TAUNTON, Mass. -- (WBZ) -- A psychiatrist took the stand for the defense in the texting suicide trial against Michelle Carter on Monday.
Dr. Peter Breggin was brought in to testify about his knowledge of antidepressant drugs and their impact on juveniles. He also painted a caring, loving yet struggling image of Carter, who was 17 at the time of her boyfriend, Conrad Roy‘s death.
Carter is charged with involuntary manslaughter in connection to Roy’s death after he was found dead in his truck of carbon monoxide poisoning in 2014. On Roy’s phone, were a series of text messages and phone calls from Carter that prosecutors say, show how she was pushing Roy to commit suicide.
Her lawyers say Carter was prescribed Celexa for her depression in 2014. This medication could effect impulse control, Breggin said on the stand.
According to Breggin, the black box warning on the medication “specifically says that there is an increased risk of suicide in people age 24 and younger. It describes the studies from which this was determined.”
Breggin testified that he saw Carter and Roy’s complete medical histories and text message chain.
He explained that it was important for him to also look at Carter’s text messages to other people at the time to examine the consistency of her demeanor.
To Breggin, Carter appeared as “very vulnerable” and “a person struggling with a suicide of her own.”
“She, in her mind, has to help [Roy], has to keep him alive, believes she loves him,” said Breggin. “She’s getting frustrated by him again and again and again. He’s saying ‘no,’ ‘nah,’ ‘not interested.'”
On Friday, Carter’s lawyers argued that Roy was already determined to take his own life, and that Carter got caught up in his plan.
Roy set out “To build a relationship with her, a very dark one, that will end up with him in heaven and them communicating with each other, and that this is a good and glorious goal,” according to Breggin.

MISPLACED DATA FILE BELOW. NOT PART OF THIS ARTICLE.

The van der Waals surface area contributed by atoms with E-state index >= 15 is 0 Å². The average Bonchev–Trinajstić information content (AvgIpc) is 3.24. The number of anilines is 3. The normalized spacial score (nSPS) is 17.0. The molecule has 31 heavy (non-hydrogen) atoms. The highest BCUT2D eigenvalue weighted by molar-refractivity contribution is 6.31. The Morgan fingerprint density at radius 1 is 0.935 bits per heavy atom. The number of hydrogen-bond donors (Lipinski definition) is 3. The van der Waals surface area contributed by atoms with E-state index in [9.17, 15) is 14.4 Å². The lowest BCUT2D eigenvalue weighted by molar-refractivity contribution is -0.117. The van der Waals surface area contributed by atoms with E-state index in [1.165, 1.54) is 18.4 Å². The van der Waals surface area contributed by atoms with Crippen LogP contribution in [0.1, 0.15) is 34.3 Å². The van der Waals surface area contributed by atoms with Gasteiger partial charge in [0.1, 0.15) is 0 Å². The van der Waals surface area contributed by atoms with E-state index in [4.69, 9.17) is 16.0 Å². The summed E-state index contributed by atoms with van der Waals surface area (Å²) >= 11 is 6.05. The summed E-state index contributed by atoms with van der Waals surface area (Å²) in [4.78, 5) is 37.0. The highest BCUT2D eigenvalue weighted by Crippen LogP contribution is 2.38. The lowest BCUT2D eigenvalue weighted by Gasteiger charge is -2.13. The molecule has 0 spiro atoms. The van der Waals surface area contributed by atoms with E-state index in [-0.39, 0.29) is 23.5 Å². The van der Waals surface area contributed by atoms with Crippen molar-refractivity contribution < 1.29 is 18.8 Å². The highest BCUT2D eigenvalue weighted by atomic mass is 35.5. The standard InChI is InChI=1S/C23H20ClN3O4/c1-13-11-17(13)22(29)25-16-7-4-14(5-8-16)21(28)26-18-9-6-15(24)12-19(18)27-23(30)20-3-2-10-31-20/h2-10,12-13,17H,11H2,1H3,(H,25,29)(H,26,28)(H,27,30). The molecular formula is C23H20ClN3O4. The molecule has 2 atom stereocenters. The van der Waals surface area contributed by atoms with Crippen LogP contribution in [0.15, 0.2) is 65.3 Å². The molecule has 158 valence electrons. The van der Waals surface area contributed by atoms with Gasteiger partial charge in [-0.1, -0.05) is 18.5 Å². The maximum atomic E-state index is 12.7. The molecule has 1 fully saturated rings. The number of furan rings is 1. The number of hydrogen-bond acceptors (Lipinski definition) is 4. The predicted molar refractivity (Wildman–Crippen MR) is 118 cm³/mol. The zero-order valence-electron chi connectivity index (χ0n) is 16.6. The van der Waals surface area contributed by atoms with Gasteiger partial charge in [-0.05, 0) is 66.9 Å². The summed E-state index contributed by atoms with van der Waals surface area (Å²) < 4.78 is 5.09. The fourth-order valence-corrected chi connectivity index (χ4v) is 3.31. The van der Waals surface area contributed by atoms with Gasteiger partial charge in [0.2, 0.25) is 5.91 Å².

On “June 26, 2017, at 7:37, Conrad says ‘we can be like Romeo and Juliet at the end,'” Breggin read to the court from the pair’s recorded text messages.
“She’s a helper,” testified Breggin. “Her whole life is helping, everybody says…she’s the biggest helper, she lives to help people and make them happy.”
He said Carter went through a transformation shortly before Roy’s suicide. Under the involuntary intoxication of her anti-depressant, Carter shifted her energy toward helping Roy make it to heaven. She then became increasingly aggressive when Roy made claims that he was going to kill himself but did not.
Following a lunch break, the prosecutors began to cross-examine Breggin.
Prosecutors made the argument that Carter was aggravated and aggressive long before the transformation Breggin references right before Roy’s death, trying to undermine the defense’s involuntary intoxication point.
They also tried to poke holes in what Breggin described as his base point for evaluating Carter’s behavior.
The defense began calling witnesses in the case Friday, after Judge Lawrence Moniz denied their request to drop the case.
It is unknown whether Carter will take the stand in her own defense now that the motion has failed.